6) The light and the dark

Time and again this year I have felt myself drawn back to the notion of balance or continuity in the life of the garden. The last two photos of this year are of the front path in the garden by night in mid-winter and by day in mid-summer.

Perhaps the most fundamental lesson that the garden can teach us is to understand that it is a not just a microcosm of the natural world but it also has a connection with our inner life. With the ups and downs, the good times and the bad, the joy and the grief. Contrary to a lot of popular psychology that is written these days I don’t accept that ‘gardening makes you feel good’ any more than I believe that breathing makes you feel good. Writing about the garden, working in the garden, being in the garden doesn’t make you feel ‘happy’ or make you feel ‘sad’. It just makes you feel.

If you would like to follow the schoolhouse garden please click on the button at the bottom of this page. Worpdress promises to store your email address securely and I will only send you bunches of flowers and not any nasty weeds.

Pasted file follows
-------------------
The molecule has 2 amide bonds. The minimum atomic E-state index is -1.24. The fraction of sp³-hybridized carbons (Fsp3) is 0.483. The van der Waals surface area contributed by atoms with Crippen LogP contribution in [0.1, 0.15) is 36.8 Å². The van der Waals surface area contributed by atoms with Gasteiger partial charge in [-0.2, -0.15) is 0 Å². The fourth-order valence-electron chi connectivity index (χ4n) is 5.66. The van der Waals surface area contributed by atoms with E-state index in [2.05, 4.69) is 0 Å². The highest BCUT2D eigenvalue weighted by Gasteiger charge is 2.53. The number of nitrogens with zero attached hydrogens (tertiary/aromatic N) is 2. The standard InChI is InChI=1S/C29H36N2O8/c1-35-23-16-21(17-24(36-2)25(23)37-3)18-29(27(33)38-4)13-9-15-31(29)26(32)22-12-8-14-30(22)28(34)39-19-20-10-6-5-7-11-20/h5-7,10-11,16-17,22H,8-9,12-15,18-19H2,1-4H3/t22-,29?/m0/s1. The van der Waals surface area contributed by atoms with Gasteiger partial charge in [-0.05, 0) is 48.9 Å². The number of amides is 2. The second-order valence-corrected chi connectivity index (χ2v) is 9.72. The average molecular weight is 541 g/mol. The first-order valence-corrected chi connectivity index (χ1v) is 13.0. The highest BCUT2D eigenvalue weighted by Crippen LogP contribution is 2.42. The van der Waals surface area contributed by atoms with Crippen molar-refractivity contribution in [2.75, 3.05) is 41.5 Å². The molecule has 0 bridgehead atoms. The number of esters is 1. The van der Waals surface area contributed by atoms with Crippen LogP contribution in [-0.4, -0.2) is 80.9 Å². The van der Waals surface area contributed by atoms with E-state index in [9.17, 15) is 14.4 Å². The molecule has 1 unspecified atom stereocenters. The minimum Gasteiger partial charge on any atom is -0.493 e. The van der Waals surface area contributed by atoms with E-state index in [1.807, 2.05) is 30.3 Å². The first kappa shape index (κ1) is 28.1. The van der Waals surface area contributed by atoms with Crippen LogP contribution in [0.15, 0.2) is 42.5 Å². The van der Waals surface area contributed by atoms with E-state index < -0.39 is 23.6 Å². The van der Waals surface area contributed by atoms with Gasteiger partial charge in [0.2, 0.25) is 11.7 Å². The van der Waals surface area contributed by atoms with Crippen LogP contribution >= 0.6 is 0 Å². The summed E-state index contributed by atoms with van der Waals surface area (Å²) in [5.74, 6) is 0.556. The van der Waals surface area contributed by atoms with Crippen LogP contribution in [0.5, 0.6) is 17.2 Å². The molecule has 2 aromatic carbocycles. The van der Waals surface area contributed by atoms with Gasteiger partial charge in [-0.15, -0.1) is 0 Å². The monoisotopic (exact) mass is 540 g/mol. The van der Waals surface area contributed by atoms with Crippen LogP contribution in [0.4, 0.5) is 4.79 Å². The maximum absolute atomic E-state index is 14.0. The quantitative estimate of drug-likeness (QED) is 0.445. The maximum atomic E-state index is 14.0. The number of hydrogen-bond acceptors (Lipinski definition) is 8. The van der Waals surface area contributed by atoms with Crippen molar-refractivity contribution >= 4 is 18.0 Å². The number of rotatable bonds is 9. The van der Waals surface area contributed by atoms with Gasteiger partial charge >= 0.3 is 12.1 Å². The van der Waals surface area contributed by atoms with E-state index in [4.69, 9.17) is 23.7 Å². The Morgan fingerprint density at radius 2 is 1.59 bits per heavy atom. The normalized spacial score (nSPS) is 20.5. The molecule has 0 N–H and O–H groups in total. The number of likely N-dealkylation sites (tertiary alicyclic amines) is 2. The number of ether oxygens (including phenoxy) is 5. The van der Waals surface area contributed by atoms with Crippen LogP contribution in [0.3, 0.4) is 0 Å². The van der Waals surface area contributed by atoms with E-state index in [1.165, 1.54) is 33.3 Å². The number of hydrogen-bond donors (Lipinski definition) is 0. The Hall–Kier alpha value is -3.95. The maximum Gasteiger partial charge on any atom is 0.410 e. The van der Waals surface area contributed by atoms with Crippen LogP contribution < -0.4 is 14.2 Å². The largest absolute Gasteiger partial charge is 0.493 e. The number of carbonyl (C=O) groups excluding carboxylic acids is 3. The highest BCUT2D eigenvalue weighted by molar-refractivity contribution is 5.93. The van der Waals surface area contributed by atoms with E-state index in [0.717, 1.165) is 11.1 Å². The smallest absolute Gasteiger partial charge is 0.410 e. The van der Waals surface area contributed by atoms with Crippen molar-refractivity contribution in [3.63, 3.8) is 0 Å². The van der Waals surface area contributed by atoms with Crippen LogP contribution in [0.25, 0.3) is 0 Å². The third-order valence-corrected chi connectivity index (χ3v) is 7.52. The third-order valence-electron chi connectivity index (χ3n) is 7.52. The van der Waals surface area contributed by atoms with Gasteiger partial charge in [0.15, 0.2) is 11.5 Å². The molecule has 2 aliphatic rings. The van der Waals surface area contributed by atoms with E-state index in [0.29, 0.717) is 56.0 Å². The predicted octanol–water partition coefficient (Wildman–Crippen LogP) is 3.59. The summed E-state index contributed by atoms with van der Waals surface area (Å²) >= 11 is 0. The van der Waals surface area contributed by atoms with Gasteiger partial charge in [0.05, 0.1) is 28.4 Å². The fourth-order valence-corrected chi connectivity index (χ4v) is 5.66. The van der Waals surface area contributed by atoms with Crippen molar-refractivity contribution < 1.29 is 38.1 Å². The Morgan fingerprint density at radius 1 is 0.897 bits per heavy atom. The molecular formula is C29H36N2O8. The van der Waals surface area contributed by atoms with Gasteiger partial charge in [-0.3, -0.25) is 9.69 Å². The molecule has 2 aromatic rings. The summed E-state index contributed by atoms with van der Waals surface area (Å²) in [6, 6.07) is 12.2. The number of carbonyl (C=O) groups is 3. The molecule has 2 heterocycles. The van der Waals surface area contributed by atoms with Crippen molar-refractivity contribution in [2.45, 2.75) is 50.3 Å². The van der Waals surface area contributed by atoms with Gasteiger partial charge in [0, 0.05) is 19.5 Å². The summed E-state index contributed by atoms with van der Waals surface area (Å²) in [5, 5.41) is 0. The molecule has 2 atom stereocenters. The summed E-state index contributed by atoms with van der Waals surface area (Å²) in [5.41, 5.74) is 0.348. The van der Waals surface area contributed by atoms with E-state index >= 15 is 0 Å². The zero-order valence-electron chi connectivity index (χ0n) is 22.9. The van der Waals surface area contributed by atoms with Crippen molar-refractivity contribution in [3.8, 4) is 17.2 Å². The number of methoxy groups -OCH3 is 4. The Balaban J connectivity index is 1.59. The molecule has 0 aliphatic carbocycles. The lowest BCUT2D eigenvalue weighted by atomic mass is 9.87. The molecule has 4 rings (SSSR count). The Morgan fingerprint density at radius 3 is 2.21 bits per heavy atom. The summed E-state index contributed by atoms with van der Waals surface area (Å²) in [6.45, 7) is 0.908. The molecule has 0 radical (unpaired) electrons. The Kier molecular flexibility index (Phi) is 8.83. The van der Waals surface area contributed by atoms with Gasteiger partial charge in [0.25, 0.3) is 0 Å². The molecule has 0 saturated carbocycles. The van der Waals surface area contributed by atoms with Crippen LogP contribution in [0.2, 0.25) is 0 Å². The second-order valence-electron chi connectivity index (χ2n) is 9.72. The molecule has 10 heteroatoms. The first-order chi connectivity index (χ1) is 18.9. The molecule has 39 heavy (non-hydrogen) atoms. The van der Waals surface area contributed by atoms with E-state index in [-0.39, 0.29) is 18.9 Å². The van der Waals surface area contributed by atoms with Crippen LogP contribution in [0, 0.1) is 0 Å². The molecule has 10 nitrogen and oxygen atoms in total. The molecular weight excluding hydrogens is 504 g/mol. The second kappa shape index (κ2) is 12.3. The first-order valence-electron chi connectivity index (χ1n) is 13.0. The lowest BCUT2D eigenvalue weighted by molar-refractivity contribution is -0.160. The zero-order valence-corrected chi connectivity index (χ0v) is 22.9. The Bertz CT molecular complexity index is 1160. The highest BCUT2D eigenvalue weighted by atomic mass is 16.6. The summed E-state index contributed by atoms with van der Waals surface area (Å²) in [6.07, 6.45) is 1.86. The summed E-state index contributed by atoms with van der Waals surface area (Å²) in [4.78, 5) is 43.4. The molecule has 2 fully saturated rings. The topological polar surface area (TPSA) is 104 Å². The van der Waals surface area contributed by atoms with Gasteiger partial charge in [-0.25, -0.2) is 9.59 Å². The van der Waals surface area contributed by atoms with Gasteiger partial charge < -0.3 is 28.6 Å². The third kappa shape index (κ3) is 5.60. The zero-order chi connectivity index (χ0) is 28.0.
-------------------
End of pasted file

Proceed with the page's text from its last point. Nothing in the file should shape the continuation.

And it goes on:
11 Comments Add yours

  1. Noelle says:

    Excellent retrospective…beautifully written.

    Liked by 1 person

    1. Keith says:

      Thanks Noelle.


  2. It is beautifully written – although I’m not sure I entirely agree with your premise. Physiologically, gardening can make you feel good, since you’re outdoors, breathing deeply fresh oxygenated air, being exposed to a bit of vitamin D, moving muscles. Psychologically, or spiritually, gardening can become meditative, allowing time for thought, or no thought (weeding comes to mind…). Perhaps, though, it all does boil down to your final sentence – gardening makes you feel.

    Liked by 1 person

    1. Keith says: